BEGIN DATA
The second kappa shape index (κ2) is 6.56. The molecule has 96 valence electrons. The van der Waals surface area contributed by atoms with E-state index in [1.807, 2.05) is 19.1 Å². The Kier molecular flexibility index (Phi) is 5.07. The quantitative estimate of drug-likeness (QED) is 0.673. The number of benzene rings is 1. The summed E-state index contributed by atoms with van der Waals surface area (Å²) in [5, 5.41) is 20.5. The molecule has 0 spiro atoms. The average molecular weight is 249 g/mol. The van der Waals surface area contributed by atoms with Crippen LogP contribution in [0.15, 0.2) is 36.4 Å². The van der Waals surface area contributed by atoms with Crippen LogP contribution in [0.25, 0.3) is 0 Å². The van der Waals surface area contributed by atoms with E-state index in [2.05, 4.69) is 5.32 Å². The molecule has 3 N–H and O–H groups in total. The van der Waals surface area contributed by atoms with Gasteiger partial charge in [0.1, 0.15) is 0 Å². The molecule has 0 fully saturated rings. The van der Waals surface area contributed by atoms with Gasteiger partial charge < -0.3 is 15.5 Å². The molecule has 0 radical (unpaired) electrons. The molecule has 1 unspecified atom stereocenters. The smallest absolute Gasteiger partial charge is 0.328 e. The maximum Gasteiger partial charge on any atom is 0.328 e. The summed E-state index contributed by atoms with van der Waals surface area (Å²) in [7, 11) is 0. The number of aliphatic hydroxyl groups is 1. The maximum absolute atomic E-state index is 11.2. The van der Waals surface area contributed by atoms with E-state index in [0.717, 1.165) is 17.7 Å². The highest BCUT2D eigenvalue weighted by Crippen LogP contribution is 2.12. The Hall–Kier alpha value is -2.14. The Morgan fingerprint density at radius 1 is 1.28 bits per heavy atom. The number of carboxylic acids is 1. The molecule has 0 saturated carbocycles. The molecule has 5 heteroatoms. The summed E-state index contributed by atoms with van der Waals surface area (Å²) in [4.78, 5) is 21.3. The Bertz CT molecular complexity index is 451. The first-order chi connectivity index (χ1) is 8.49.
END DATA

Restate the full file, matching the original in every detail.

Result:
The second kappa shape index (κ2) is 6.56. The molecule has 96 valence electrons. The van der Waals surface area contributed by atoms with E-state index in [1.807, 2.05) is 19.1 Å². The Kier molecular flexibility index (Phi) is 5.07. The quantitative estimate of drug-likeness (QED) is 0.673. The number of benzene rings is 1. The summed E-state index contributed by atoms with van der Waals surface area (Å²) in [5, 5.41) is 20.5. The molecule has 0 spiro atoms. The average molecular weight is 249 g/mol. The van der Waals surface area contributed by atoms with Crippen LogP contribution in [0.15, 0.2) is 36.4 Å². The van der Waals surface area contributed by atoms with Crippen LogP contribution in [0.25, 0.3) is 0 Å². The van der Waals surface area contributed by atoms with E-state index in [2.05, 4.69) is 5.32 Å². The molecule has 3 N–H and O–H groups in total. The van der Waals surface area contributed by atoms with Gasteiger partial charge in [0.1, 0.15) is 0 Å². The molecule has 0 fully saturated rings. The van der Waals surface area contributed by atoms with Gasteiger partial charge < -0.3 is 15.5 Å². The molecule has 0 radical (unpaired) electrons. The molecule has 1 unspecified atom stereocenters. The smallest absolute Gasteiger partial charge is 0.328 e. The maximum Gasteiger partial charge on any atom is 0.328 e. The summed E-state index contributed by atoms with van der Waals surface area (Å²) in [7, 11) is 0. The number of aliphatic hydroxyl groups is 1. The maximum absolute atomic E-state index is 11.2. The van der Waals surface area contributed by atoms with E-state index in [0.717, 1.165) is 17.7 Å². The highest BCUT2D eigenvalue weighted by Crippen LogP contribution is 2.12. The Hall–Kier alpha value is -2.14. The Morgan fingerprint density at radius 1 is 1.28 bits per heavy atom. The number of carboxylic acids is 1. The molecule has 0 saturated carbocycles. The molecule has 5 heteroatoms. The summed E-state index contributed by atoms with van der Waals surface area (Å²) in [4.78, 5) is 21.3. The Bertz CT molecular complexity index is 451. The first-order chi connectivity index (χ1) is 8.49.